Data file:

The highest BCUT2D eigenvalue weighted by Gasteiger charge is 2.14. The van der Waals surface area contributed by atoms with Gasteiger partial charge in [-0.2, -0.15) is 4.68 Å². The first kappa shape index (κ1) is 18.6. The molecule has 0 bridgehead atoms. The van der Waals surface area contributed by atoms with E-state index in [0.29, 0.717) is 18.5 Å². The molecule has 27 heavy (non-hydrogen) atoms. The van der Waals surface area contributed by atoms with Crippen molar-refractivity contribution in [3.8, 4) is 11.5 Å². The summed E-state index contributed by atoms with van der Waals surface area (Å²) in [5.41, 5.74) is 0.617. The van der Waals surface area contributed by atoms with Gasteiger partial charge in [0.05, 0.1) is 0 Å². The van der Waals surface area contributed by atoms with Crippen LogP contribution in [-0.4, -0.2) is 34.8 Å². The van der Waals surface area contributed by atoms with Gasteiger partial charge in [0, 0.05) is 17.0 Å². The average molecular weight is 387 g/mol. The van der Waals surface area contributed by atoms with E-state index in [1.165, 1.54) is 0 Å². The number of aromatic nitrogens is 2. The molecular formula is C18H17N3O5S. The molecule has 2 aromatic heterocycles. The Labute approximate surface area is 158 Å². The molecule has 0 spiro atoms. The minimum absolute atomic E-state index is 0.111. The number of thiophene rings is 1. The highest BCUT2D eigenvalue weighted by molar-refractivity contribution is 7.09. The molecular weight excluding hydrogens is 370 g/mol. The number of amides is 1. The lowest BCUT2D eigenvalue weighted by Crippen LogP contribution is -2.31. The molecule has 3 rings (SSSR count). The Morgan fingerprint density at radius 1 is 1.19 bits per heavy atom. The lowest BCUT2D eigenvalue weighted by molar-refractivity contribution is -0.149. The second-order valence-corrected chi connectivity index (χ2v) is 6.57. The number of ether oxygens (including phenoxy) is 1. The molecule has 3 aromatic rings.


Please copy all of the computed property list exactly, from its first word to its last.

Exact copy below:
The highest BCUT2D eigenvalue weighted by Gasteiger charge is 2.14. The van der Waals surface area contributed by atoms with Gasteiger partial charge in [-0.2, -0.15) is 4.68 Å². The first kappa shape index (κ1) is 18.6. The molecule has 0 bridgehead atoms. The van der Waals surface area contributed by atoms with E-state index in [0.29, 0.717) is 18.5 Å². The molecule has 27 heavy (non-hydrogen) atoms. The van der Waals surface area contributed by atoms with Crippen molar-refractivity contribution in [3.8, 4) is 11.5 Å². The summed E-state index contributed by atoms with van der Waals surface area (Å²) in [5.41, 5.74) is 0.617. The van der Waals surface area contributed by atoms with Gasteiger partial charge in [0.05, 0.1) is 0 Å². The van der Waals surface area contributed by atoms with Crippen LogP contribution in [-0.4, -0.2) is 34.8 Å². The van der Waals surface area contributed by atoms with Gasteiger partial charge in [0, 0.05) is 17.0 Å². The average molecular weight is 387 g/mol. The van der Waals surface area contributed by atoms with E-state index in [1.165, 1.54) is 0 Å². The number of aromatic nitrogens is 2. The molecular formula is C18H17N3O5S. The molecule has 2 aromatic heterocycles. The Labute approximate surface area is 158 Å². The molecule has 0 spiro atoms. The minimum absolute atomic E-state index is 0.111. The number of thiophene rings is 1. The highest BCUT2D eigenvalue weighted by molar-refractivity contribution is 7.09. The molecular weight excluding hydrogens is 370 g/mol. The number of amides is 1. The lowest BCUT2D eigenvalue weighted by Crippen LogP contribution is -2.31. The molecule has 3 rings (SSSR count). The Morgan fingerprint density at radius 1 is 1.19 bits per heavy atom. The lowest BCUT2D eigenvalue weighted by molar-refractivity contribution is -0.149. The second-order valence-corrected chi connectivity index (χ2v) is 6.57. The number of ether oxygens (including phenoxy) is 1. The molecule has 3 aromatic rings.